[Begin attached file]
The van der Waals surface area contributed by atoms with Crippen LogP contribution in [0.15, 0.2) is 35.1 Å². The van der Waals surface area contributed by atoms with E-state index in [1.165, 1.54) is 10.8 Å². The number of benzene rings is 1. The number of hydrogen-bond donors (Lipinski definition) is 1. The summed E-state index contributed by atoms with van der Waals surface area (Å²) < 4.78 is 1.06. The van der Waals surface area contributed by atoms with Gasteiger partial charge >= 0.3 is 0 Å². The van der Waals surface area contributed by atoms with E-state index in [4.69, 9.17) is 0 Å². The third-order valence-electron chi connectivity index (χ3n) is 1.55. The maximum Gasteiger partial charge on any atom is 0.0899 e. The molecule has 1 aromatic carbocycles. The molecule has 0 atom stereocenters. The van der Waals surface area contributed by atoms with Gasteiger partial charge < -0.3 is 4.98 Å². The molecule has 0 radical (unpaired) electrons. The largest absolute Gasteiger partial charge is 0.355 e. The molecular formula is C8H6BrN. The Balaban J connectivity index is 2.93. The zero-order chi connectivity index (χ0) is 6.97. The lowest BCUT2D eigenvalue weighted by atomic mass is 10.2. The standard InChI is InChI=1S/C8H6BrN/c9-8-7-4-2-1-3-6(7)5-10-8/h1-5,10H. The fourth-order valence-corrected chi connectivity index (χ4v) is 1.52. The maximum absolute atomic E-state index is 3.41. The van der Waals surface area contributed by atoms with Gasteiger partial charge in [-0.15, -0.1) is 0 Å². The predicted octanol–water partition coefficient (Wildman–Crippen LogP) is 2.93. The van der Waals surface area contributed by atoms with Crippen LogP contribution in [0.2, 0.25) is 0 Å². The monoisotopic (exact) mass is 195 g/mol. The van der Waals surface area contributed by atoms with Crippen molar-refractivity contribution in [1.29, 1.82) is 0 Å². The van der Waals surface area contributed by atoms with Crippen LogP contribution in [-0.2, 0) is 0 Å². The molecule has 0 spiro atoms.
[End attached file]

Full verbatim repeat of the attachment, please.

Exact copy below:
The van der Waals surface area contributed by atoms with Crippen LogP contribution in [0.15, 0.2) is 35.1 Å². The van der Waals surface area contributed by atoms with E-state index in [1.165, 1.54) is 10.8 Å². The number of benzene rings is 1. The number of hydrogen-bond donors (Lipinski definition) is 1. The summed E-state index contributed by atoms with van der Waals surface area (Å²) < 4.78 is 1.06. The van der Waals surface area contributed by atoms with Gasteiger partial charge >= 0.3 is 0 Å². The van der Waals surface area contributed by atoms with E-state index in [4.69, 9.17) is 0 Å². The third-order valence-electron chi connectivity index (χ3n) is 1.55. The maximum Gasteiger partial charge on any atom is 0.0899 e. The molecule has 1 aromatic carbocycles. The molecule has 0 atom stereocenters. The van der Waals surface area contributed by atoms with Gasteiger partial charge < -0.3 is 4.98 Å². The molecule has 0 radical (unpaired) electrons. The largest absolute Gasteiger partial charge is 0.355 e. The molecular formula is C8H6BrN. The Balaban J connectivity index is 2.93. The zero-order chi connectivity index (χ0) is 6.97. The lowest BCUT2D eigenvalue weighted by atomic mass is 10.2. The standard InChI is InChI=1S/C8H6BrN/c9-8-7-4-2-1-3-6(7)5-10-8/h1-5,10H. The fourth-order valence-corrected chi connectivity index (χ4v) is 1.52. The maximum absolute atomic E-state index is 3.41. The van der Waals surface area contributed by atoms with Gasteiger partial charge in [-0.15, -0.1) is 0 Å². The predicted octanol–water partition coefficient (Wildman–Crippen LogP) is 2.93. The van der Waals surface area contributed by atoms with Crippen LogP contribution in [0.2, 0.25) is 0 Å². The monoisotopic (exact) mass is 195 g/mol. The van der Waals surface area contributed by atoms with Crippen molar-refractivity contribution in [1.29, 1.82) is 0 Å². The van der Waals surface area contributed by atoms with Crippen LogP contribution in [-0.2, 0) is 0 Å². The molecule has 0 spiro atoms.